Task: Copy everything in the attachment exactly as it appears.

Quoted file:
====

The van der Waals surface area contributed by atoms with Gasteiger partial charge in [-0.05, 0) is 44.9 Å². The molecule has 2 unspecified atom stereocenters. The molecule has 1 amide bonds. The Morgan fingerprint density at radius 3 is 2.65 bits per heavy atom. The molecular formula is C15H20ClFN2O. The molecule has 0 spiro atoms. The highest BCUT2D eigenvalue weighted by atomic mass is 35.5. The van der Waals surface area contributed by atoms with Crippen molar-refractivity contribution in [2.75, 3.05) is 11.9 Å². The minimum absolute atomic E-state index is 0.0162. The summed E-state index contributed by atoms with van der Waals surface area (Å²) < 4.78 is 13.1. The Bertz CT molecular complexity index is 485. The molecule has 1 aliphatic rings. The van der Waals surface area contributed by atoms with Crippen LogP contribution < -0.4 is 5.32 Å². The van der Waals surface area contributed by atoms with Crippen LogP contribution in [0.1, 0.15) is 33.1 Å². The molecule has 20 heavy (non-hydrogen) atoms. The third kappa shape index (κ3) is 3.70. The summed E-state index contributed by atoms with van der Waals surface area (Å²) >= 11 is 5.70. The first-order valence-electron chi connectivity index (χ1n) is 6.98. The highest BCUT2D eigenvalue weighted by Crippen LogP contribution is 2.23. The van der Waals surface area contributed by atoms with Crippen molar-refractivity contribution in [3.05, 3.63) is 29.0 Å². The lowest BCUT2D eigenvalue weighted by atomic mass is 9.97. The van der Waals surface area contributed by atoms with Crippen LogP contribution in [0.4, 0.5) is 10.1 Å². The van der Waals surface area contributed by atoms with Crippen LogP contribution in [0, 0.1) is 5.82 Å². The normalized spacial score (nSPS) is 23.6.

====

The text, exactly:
The van der Waals surface area contributed by atoms with Gasteiger partial charge in [-0.05, 0) is 44.9 Å². The molecule has 2 unspecified atom stereocenters. The molecule has 1 amide bonds. The Morgan fingerprint density at radius 3 is 2.65 bits per heavy atom. The molecular formula is C15H20ClFN2O. The molecule has 0 spiro atoms. The highest BCUT2D eigenvalue weighted by atomic mass is 35.5. The van der Waals surface area contributed by atoms with Crippen molar-refractivity contribution in [2.75, 3.05) is 11.9 Å². The minimum absolute atomic E-state index is 0.0162. The summed E-state index contributed by atoms with van der Waals surface area (Å²) < 4.78 is 13.1. The Bertz CT molecular complexity index is 485. The molecule has 1 aliphatic rings. The van der Waals surface area contributed by atoms with Crippen LogP contribution < -0.4 is 5.32 Å². The van der Waals surface area contributed by atoms with Crippen LogP contribution in [0.1, 0.15) is 33.1 Å². The molecule has 20 heavy (non-hydrogen) atoms. The third kappa shape index (κ3) is 3.70. The summed E-state index contributed by atoms with van der Waals surface area (Å²) >= 11 is 5.70. The first-order valence-electron chi connectivity index (χ1n) is 6.98. The highest BCUT2D eigenvalue weighted by Crippen LogP contribution is 2.23. The van der Waals surface area contributed by atoms with Crippen molar-refractivity contribution in [3.05, 3.63) is 29.0 Å². The lowest BCUT2D eigenvalue weighted by atomic mass is 9.97. The van der Waals surface area contributed by atoms with Crippen LogP contribution in [0.4, 0.5) is 10.1 Å². The van der Waals surface area contributed by atoms with Crippen LogP contribution in [0, 0.1) is 5.82 Å². The normalized spacial score (nSPS) is 23.6.